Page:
Saturday, November 11, 2017


Between the World Wars, radio took over pop culture. Radio stations, and record producers, segregated music and musicians.

It Don’t Mean a Thing If It Ain’t Got That Swing:
o   Radio Greats of Swing
§  King Oliver’s Creole Jazz Band, “Shake It and Break It”  1930  
§  Count Basie, “Swingin’the Blues”  1941  
o   Big Band era (1935-1945)
§  Benny Goodman, “Sing,Sing, Sing” 1937  
§  Glen Miller, “In the Mood” 1940  
o   Western Swing
§  Bob Wills, “San Antonio Rose”   1944 

Scat Singing
o   Scatting, or making up nonsensical lyrics, had been part of ragtime and jazz since the turn of the century before, but it was introduced to the general public in a 1926 record by Louis Armstrong, “Heebie Jeebies.” His lyric sheet fell in the middle of the song and he started scatting.
o   Louis Armstrong, “Heebie Jeebies”   1926 
o   Cab Calloway, “Minnie the Moocher”  1931  
o   Ella Fitzgerald, “How High the Moon”  1947  

§  Compare: Scatman Crothers (you may remember him from The Shining), “I’m a N****r Man”  1975    This is very powerful usage of the n-word in defiance of white society and oppression.  

Blues Harmonica
                  ·         Sonny Boy Williamson I, "Stop Breaking Down"  1945
                                        "Shake the Boogie"   1946
        ·         Sonny Boy Williamson II (Aleck Miller)
§  “Bring It on Home”       1963 

Queens of Jazz and Blues
·         1920s
o   Ma Rainey, “See See Rider Blues” [with Louis Armstrong], 1924 
o   Bessie Smith, “I’m Wild about That Thing,” 1929  
·         1930s
o   Mildred Bailey, “All of Me”  1931  [Native American] 
o Memphis Minnie,  "I'm a Bad Luck Woman" 1936
o   Billie Holliday, “Strange Fruit,” 1939 
 Gospel Blues
                        Blind Willie Johnson
                                    “Dark Was the Night, Cold Was the Ground” 1927
                                    “Nobody’s Fault but Mine” 1927
                        Reverend Gary Davis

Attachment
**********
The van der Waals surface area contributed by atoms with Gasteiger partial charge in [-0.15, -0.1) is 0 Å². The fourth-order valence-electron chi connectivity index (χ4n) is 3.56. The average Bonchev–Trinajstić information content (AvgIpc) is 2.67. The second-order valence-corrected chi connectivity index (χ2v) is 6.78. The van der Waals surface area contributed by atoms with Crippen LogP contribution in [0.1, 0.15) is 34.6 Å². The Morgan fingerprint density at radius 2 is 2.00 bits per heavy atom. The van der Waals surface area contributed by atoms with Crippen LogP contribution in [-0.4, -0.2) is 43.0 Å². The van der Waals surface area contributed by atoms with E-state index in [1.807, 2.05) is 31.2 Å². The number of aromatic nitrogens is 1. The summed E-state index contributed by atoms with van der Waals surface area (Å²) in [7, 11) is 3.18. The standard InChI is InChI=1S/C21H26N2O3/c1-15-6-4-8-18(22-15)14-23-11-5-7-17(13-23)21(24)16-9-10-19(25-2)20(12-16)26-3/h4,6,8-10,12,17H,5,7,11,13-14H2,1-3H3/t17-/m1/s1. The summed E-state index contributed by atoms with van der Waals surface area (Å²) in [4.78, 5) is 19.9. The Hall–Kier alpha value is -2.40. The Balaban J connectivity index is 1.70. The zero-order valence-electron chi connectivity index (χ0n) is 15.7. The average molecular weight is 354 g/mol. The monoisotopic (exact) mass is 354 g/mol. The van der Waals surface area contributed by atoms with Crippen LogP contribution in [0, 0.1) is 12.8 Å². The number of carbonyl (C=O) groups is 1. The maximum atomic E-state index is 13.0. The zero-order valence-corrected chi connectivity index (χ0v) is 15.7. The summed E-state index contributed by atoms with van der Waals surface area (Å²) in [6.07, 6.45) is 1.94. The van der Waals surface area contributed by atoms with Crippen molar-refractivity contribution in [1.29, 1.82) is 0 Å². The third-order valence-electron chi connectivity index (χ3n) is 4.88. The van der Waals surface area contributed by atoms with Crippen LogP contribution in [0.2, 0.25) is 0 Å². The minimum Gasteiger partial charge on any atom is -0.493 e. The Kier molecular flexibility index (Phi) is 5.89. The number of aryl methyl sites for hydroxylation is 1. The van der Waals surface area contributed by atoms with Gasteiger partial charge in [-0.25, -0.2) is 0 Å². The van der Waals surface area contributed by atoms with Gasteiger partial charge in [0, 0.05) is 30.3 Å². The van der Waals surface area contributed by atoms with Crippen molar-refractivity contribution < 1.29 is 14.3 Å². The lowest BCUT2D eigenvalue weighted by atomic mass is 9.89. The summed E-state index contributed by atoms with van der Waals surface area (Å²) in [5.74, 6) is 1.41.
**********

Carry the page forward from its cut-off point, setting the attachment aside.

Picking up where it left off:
“Death Don’t Have No Mercy”
 Dirty Blues
o   Some early blues singers could be as raunchy as any modern rapper, and –like rappers –often had both a “real version” of songs that they played live in clubs and a “radio edit version” that was cleaned up. Many of those “dirty blues” songs were recorded, though, in the 1920s and 1930s.
o   Clara Smith
o   Sweet Emma
§  “I Ain’t Giving Nobody My Jellyroll”  written in 1919, this version recorded decades later. “Jellyroll” was slang for vagina
o   Lucille Bogan
§  NOTE: the slang word that appears in these songs, which is short for “cockleshell”, referred to female genitalia and didn’t become slang for male genitalia until around WWII.
§  “Shave ‘Em Dry”   1934   (the expression "shave 'em dry" meant give it to them straight, pulling no punches)

Jump Blues
o   Mixture of blues and jazz swing, danceable with a boogie beat (repetitive, up-tempo, danceable). When electric guitar is added in the late ‘40s, rhythm and blues is born

o   Lionel Hampton, “Flying Home”   1942   
o  Roy Brown, "Good Rockin' Tonight"  1947

“Hillbilly Music”
                               o   Early Greats
§  The Carter Family, “Worried Man Blues” 
§  Jimmie Rodgers (The Singing Brakeman) “Blue Yodel (T for Texas)” 
§  The Skillet Lickers, “Down Yonder”       
§  Dock Boggs, "Pretty Polly"  1927

o   Grand Ole Opry, est. 1925  preceded by National Barn Dance, in Chicago
§  Uncle Jimmy Thompson, “Lynchburg”
§  Uncle Dave Macon, "Sail Away, Ladies"
§  DeFord Bailey, “John Henry”  

Working Class Folk & Protest Music
§  Compare: “Sixteen Tons” By Tennessee Ernie Ford, 1955 
o   Leadbelly, “Bourgeois Blues”  
o   Pete Seeger

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